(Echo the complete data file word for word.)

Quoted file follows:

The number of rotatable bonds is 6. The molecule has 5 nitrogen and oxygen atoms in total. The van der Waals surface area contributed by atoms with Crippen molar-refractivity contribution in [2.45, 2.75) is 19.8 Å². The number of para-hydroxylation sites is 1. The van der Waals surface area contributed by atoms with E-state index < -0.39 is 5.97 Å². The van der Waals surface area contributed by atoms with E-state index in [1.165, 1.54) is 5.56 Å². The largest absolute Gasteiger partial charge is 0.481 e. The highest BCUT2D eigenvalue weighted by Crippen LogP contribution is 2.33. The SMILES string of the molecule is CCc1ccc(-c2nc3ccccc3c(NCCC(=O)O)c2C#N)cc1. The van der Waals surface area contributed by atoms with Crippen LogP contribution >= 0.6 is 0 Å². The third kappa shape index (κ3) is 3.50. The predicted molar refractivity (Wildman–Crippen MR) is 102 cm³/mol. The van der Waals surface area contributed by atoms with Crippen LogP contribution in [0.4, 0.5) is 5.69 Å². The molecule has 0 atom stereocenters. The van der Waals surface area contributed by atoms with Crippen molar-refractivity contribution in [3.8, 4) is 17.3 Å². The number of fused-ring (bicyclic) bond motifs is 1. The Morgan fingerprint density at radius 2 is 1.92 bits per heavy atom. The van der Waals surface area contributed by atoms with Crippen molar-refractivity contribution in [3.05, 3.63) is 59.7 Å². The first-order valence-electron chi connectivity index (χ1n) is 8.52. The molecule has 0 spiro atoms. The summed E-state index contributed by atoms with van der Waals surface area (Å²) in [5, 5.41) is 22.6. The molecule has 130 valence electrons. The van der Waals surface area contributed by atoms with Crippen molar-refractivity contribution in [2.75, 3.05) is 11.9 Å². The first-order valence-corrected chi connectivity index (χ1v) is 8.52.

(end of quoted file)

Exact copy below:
The number of rotatable bonds is 6. The molecule has 5 nitrogen and oxygen atoms in total. The van der Waals surface area contributed by atoms with Crippen molar-refractivity contribution in [2.45, 2.75) is 19.8 Å². The number of para-hydroxylation sites is 1. The van der Waals surface area contributed by atoms with E-state index < -0.39 is 5.97 Å². The van der Waals surface area contributed by atoms with E-state index in [1.165, 1.54) is 5.56 Å². The largest absolute Gasteiger partial charge is 0.481 e. The highest BCUT2D eigenvalue weighted by Crippen LogP contribution is 2.33. The SMILES string of the molecule is CCc1ccc(-c2nc3ccccc3c(NCCC(=O)O)c2C#N)cc1. The van der Waals surface area contributed by atoms with Crippen LogP contribution >= 0.6 is 0 Å². The third kappa shape index (κ3) is 3.50. The predicted molar refractivity (Wildman–Crippen MR) is 102 cm³/mol. The van der Waals surface area contributed by atoms with Crippen LogP contribution in [0.4, 0.5) is 5.69 Å². The molecule has 0 atom stereocenters. The van der Waals surface area contributed by atoms with Crippen molar-refractivity contribution in [3.8, 4) is 17.3 Å². The number of fused-ring (bicyclic) bond motifs is 1. The Morgan fingerprint density at radius 2 is 1.92 bits per heavy atom. The van der Waals surface area contributed by atoms with Crippen molar-refractivity contribution in [3.05, 3.63) is 59.7 Å². The first-order valence-electron chi connectivity index (χ1n) is 8.52. The molecule has 0 spiro atoms. The summed E-state index contributed by atoms with van der Waals surface area (Å²) in [5, 5.41) is 22.6. The molecule has 130 valence electrons. The van der Waals surface area contributed by atoms with Crippen molar-refractivity contribution in [2.75, 3.05) is 11.9 Å². The first-order valence-corrected chi connectivity index (χ1v) is 8.52.